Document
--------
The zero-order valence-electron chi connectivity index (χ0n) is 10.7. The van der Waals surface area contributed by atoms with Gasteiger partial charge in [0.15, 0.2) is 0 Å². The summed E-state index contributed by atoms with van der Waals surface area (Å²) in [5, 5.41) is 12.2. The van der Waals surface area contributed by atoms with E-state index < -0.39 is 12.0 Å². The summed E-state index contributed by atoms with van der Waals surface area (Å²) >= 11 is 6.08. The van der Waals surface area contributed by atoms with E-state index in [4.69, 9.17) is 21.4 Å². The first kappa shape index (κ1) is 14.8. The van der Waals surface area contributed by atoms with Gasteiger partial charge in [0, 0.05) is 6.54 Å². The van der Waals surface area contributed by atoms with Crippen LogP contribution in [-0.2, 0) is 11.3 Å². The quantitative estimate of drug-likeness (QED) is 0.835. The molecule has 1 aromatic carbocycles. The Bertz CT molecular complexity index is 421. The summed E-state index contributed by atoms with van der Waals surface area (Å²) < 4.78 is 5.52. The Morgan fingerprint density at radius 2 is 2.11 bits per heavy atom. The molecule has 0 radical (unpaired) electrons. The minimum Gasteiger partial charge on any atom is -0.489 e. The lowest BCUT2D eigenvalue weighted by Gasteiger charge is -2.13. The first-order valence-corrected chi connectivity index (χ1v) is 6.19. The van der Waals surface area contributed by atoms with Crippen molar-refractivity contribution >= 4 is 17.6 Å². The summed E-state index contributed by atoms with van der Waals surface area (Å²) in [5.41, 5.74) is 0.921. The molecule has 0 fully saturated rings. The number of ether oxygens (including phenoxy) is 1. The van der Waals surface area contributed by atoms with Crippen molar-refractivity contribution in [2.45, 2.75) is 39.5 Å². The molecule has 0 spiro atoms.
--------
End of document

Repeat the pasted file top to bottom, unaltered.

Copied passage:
The zero-order valence-electron chi connectivity index (χ0n) is 10.7. The van der Waals surface area contributed by atoms with Gasteiger partial charge in [0.15, 0.2) is 0 Å². The summed E-state index contributed by atoms with van der Waals surface area (Å²) in [5, 5.41) is 12.2. The van der Waals surface area contributed by atoms with E-state index < -0.39 is 12.0 Å². The summed E-state index contributed by atoms with van der Waals surface area (Å²) >= 11 is 6.08. The van der Waals surface area contributed by atoms with E-state index in [4.69, 9.17) is 21.4 Å². The first kappa shape index (κ1) is 14.8. The van der Waals surface area contributed by atoms with Gasteiger partial charge in [0, 0.05) is 6.54 Å². The van der Waals surface area contributed by atoms with Crippen LogP contribution in [-0.2, 0) is 11.3 Å². The quantitative estimate of drug-likeness (QED) is 0.835. The molecule has 1 aromatic carbocycles. The Bertz CT molecular complexity index is 421. The summed E-state index contributed by atoms with van der Waals surface area (Å²) < 4.78 is 5.52. The Morgan fingerprint density at radius 2 is 2.11 bits per heavy atom. The molecule has 0 radical (unpaired) electrons. The minimum Gasteiger partial charge on any atom is -0.489 e. The lowest BCUT2D eigenvalue weighted by Gasteiger charge is -2.13. The first-order valence-corrected chi connectivity index (χ1v) is 6.19. The van der Waals surface area contributed by atoms with Crippen molar-refractivity contribution >= 4 is 17.6 Å². The summed E-state index contributed by atoms with van der Waals surface area (Å²) in [5.41, 5.74) is 0.921. The molecule has 0 fully saturated rings. The number of ether oxygens (including phenoxy) is 1. The van der Waals surface area contributed by atoms with Crippen molar-refractivity contribution in [2.45, 2.75) is 39.5 Å². The molecule has 0 spiro atoms.